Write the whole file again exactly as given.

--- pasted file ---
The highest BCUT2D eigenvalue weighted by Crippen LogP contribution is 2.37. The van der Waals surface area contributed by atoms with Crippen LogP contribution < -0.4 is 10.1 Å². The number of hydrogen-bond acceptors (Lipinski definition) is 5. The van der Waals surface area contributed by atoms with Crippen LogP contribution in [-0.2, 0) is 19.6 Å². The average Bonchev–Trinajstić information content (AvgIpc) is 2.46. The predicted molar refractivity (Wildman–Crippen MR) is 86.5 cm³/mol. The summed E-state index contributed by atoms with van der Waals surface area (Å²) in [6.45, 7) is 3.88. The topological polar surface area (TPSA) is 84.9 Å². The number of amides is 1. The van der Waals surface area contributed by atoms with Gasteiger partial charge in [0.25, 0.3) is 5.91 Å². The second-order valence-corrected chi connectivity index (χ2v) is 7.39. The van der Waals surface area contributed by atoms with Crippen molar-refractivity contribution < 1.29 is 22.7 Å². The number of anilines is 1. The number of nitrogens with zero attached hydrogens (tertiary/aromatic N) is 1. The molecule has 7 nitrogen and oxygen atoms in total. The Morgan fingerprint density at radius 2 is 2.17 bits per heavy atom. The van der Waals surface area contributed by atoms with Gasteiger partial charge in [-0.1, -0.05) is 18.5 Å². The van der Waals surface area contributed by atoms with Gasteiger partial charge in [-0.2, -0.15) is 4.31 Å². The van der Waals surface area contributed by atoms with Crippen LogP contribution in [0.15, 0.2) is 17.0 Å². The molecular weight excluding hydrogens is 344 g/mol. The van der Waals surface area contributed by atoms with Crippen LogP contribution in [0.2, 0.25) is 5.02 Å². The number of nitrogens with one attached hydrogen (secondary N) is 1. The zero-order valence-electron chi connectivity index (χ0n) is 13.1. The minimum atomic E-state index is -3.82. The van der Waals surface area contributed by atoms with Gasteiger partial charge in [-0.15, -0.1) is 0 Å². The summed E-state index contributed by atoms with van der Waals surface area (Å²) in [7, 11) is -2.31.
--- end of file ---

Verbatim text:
The highest BCUT2D eigenvalue weighted by Crippen LogP contribution is 2.37. The van der Waals surface area contributed by atoms with Crippen LogP contribution < -0.4 is 10.1 Å². The number of hydrogen-bond acceptors (Lipinski definition) is 5. The van der Waals surface area contributed by atoms with Crippen LogP contribution in [-0.2, 0) is 19.6 Å². The average Bonchev–Trinajstić information content (AvgIpc) is 2.46. The predicted molar refractivity (Wildman–Crippen MR) is 86.5 cm³/mol. The summed E-state index contributed by atoms with van der Waals surface area (Å²) in [6.45, 7) is 3.88. The topological polar surface area (TPSA) is 84.9 Å². The number of amides is 1. The van der Waals surface area contributed by atoms with Gasteiger partial charge in [0.25, 0.3) is 5.91 Å². The second-order valence-corrected chi connectivity index (χ2v) is 7.39. The van der Waals surface area contributed by atoms with Crippen molar-refractivity contribution < 1.29 is 22.7 Å². The number of anilines is 1. The number of nitrogens with zero attached hydrogens (tertiary/aromatic N) is 1. The molecule has 7 nitrogen and oxygen atoms in total. The Morgan fingerprint density at radius 2 is 2.17 bits per heavy atom. The van der Waals surface area contributed by atoms with Gasteiger partial charge in [-0.1, -0.05) is 18.5 Å². The van der Waals surface area contributed by atoms with Gasteiger partial charge in [-0.2, -0.15) is 4.31 Å². The van der Waals surface area contributed by atoms with Crippen LogP contribution in [0.15, 0.2) is 17.0 Å². The molecular weight excluding hydrogens is 344 g/mol. The van der Waals surface area contributed by atoms with Crippen LogP contribution in [0.2, 0.25) is 5.02 Å². The number of nitrogens with one attached hydrogen (secondary N) is 1. The zero-order valence-electron chi connectivity index (χ0n) is 13.1. The minimum atomic E-state index is -3.82. The van der Waals surface area contributed by atoms with Gasteiger partial charge in [-0.15, -0.1) is 0 Å². The summed E-state index contributed by atoms with van der Waals surface area (Å²) in [7, 11) is -2.31.